There are many different methods available for transferring film to DVD and digital and a significant difference in the levels of quality between them. Since most companies don’t reveal very much about their service, it’s hard to know what you’re really getting. You may have noticed that most companies conveniently do not reveal the resolution or transfer quality information on their websites. We’ve compiled over 23 years worth of research into the various methods available to provide you with a foundation of information to help you choose the service that’s right for you and provided a summary here.
Projecting on a wall or screen
This may be the simplest method, but it definitely the worst method available. I think most of the companies that used this process have gone out of business. As it sounds it involves pointing a movie projector at a wall and videotaping it with a cheap camcorder. There are so many reasons why this is bad. Even if a screen is used instead of a wall you can expect the picture and color to appear washed out or faded. There will be significant flickering of the image and you even see the texture of the wall coming through into the image. At one time there were a few places that opted to use a cheap film transfer box that typically yields similar results. I don’t know whether any of these companies are still around but, I don’t recommend wasting your money on this.
Telecine film transfer
More than half of the firms doing film transfers are employing the use of the Elmo (or similar) Telecine projectors. These units were manufactured in the 1980s when VHS was the primary format for video recorders. As a result, the video chip inside the telecine machines was only capable of transferring film at 240 lines since the picture resolution of VHS is only 240 lines. Unfortunately the telecine machines being used now are these very same machines. Even though DVDs will handle at least 480 lines movie transfers from these companies will only yield VHS quality of 240 lines. It’s hard to believe how much some of these companies are charging for this. The last we knew, Costco, Walmart, Walgreens, CVS and RiteAid are among the companies that ship their customers’ films out to another company that uses this old, out-dated technology.
Frame by frame film transfer
I have to admit this sounds like it should an ideal method of film transfer, at least on paper, but it’s not. The idea of scanning one frame-at-a-time should produce better results, but it’s limited to the video chip being used for the transfer. Most of the devices I found being used never exceeded 450 lines of resolution. Ultimately, the quality of the transfer will be determined by the quality of the video image processor or video chip being used.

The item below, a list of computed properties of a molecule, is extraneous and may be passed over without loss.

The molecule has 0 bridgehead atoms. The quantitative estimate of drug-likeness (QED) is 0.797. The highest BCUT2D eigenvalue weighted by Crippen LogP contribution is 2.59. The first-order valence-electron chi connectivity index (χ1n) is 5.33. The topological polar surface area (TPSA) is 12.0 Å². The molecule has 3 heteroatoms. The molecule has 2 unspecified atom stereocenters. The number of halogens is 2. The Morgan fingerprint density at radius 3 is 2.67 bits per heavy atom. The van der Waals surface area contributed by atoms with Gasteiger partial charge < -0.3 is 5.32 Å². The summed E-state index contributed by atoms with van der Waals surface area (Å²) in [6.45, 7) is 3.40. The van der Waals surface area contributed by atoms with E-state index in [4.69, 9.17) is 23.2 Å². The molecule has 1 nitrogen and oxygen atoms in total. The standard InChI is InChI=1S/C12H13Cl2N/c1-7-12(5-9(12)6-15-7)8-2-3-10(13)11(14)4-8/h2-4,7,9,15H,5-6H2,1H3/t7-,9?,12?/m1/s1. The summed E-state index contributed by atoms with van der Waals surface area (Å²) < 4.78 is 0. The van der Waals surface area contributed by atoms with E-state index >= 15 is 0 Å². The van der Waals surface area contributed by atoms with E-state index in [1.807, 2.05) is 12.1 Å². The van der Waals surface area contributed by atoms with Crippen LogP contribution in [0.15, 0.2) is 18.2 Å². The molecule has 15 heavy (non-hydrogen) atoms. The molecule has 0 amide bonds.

16mm / 8mm Film scanning
One of the better methods available for the transfer of 8mm film and 16mm film involves the use of a Rank Cintel film scanner. Hollywood movies have been transferred using one of these machines. While it does provide a decent product, the machine itself is quite expensive and the cost for transferring your home movies may be be unreasonably high. 8mm films contain such a small image and are often very grainy, so it may not be worth paying a lot more for a tiny improvement in transfer quality.
Our custom-built film to video movie transfer method involves a mid-air transfer using high-contrast imaging from the film directly onto a $10,000 800-line, 3 CCD chip video capture device. A cost-effective, high-resolution option that provides more than 3 times the resolution and clarity of the old telecine machines mentioned above and costs a lot less than the Rank film scanner. In addition to transferring more of each frame of film than most of our competitors, it allows for manual brightness adjustments and moderate color-correction during the transfer process. It produces some of the best results we’ve seen at this price level for film transfer. We invite you to try it out yourself.
We also offer a color-correction option where we can make adjustments scene-by-scene to correct for colors that may have shifted over time.
We were one of the first companies to offer the Gold Archival DVD, digital master tape for your film transfer. We were also one of the first companies to convert 16mm film and 8mm film to MP4, AVI and MOV files.
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